By Abdisalam Garjeex
50 years ago, October 21st was a day that will remain in our Somali psyche and will be remembered as the Birth-day of the Revolution; hundreds of residents of Mogadishu and different parts of Somalia gathered in the streets to show support and solidarity to army forces and their leader Siyaad Barre who staged a bloodless coup. As a young boy, I felt the overwhelming enthusiasm of my parents and neighbors toward the new change of guard. We gathered near the radio to listen the news and the cheerful revolutionary songs. Many Somalis of all walks of life saw a new dawn on the horizon, but there were some pessimist in our midst who sympathized with the ousted leaders, perhaps due to either clan or political affiliation.
1943 was a time when Somali youths recognized the significance of independence and organized the first organization of Somali Youth Club (SYC), which later changed its name to Somali Youth League, better known as SYL. The British colonial officials encouraged the aspiring young leaders to form such movement in order to oppose the return of Italian colonial rule. Though SYL spread quickly to most parts of Somalia, but it was evident that divisions and disunity based on clannism were the problems hindering progress in achieving an independent Somalia.
By 1960, the newly independent nation was led by leaders whose main goal was to gain power and enrich themselves through nepotism and corruption. The incumbent SYL party leaders stole the 1969 Elections by rigging the vote. The country came to the brink of civil conflict. Security and government operations were hindered by lack of confidence on Government’s ability to do justice. The straw that broke the camel’s back came when President Sharmarke was assassinated by one of his guards in Las Anod on October 15, 1969. A fierce fight for succession ensued, endangering smooth transfer of power.
Against the backdrop of the dire situation of the country, Siyaad Barre with his supporting officers decided to intervene and save the country. He immediately chartered a plan to stabilize and develop the nation, create an atmosphere of trust and security, fight with corruption and tribalism. In a speech to the Army Forces on 9th of November, 1969, just 19 days after the revolution in which he elaborated the big responsibility they undertook. He said in his speech …
“We have to defend the dignity, the rights and the livelihood of every Somali person. While we are uprooting the evils that have beset on the nation, such as tribalism, favoritism, nepotism, corruption and injustice, we should train ourselves to uphold the dignity of the Somali nation, to uplift the image of the Somali nation both internally and externally”.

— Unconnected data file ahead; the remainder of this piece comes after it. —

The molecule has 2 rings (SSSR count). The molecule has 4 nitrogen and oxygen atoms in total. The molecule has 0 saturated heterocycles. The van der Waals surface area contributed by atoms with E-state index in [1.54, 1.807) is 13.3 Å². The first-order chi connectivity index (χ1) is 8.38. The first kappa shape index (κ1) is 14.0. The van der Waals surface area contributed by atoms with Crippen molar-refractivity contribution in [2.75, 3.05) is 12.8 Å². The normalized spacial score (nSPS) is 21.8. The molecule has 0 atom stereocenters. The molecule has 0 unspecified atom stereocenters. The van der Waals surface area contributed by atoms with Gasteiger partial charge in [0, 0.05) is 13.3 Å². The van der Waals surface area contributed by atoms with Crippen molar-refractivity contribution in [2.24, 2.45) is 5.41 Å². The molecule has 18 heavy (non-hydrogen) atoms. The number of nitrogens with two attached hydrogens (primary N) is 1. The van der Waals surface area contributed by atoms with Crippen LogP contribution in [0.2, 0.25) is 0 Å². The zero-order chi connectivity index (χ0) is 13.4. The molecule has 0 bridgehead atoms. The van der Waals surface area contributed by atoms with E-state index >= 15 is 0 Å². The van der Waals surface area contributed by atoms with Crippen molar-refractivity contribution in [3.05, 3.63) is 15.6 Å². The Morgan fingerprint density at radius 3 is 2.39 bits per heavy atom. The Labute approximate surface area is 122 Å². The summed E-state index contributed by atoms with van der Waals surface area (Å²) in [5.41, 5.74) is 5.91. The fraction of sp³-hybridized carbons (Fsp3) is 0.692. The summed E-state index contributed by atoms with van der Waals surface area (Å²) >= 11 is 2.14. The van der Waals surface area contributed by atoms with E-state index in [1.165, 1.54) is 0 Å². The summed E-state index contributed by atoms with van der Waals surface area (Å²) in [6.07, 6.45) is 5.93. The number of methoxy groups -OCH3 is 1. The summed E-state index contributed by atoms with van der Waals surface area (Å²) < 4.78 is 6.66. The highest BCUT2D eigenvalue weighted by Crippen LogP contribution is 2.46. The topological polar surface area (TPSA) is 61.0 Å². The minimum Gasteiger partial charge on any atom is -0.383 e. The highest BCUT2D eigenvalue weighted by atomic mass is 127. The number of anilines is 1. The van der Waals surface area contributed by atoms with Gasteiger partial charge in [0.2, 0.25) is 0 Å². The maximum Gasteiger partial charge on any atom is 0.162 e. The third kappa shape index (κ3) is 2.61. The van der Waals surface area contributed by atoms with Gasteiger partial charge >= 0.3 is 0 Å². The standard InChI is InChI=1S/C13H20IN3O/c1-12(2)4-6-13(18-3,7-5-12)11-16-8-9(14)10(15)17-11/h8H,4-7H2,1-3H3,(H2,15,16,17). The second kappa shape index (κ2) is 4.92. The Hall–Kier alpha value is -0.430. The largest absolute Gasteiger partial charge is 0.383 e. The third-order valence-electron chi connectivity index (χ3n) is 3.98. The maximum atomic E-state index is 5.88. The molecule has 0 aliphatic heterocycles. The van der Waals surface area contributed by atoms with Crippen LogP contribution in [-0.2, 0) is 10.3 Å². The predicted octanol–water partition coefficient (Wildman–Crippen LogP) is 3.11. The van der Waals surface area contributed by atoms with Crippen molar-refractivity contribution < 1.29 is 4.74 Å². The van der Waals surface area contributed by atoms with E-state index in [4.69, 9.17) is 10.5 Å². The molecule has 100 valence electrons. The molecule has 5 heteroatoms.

Some of Barre’s greatest accomplishment
- Knowing the ill effects of tribalism and nepotism, he attempted to eradicate tribalism and nepotism from civil society and Government offices. He set up a strict rule of accountability and fairness. He elevated the status of minorities and people considered as lower caste.
- Education was expanded; built schools for primary and secondary education in all villages, towns and cities. A national university system was introduced with different faculties including medicine and veterinary.
- For first time, a Somali language in Latin script was instituted. School curriculum and medium of instruction were changed to Somali. 1974, the Government embarked a campaign of literacy in the countryside; schools were shut and students travelled to rural areas of all regions. UNESCO recognized the literacy project as the most successful literacy endeavor carried by any developing nation. More than 70% of the population were able to read and write.
- A program of economic self-reliance was introduced. Through self-help schemes, schools, Government buildings, hospitals and housing were built. To fight against climate changes and coastal sand dunes, trees were planted near the coastal towns.
- The Somali army forces were rebuilt and expanded to 60,000 soldiers. An agreement with Soviet Union allowed training officers and providing the latest military hardware. Somalia became one of the strongest army in Africa, a force to be reckoned with.
- Somalia became a household name in international arenas, United Nations, OAU, Arab League and non-aligned countries. We assisted liberation movements across Africa (Rhodesia, Namibia and South Africa).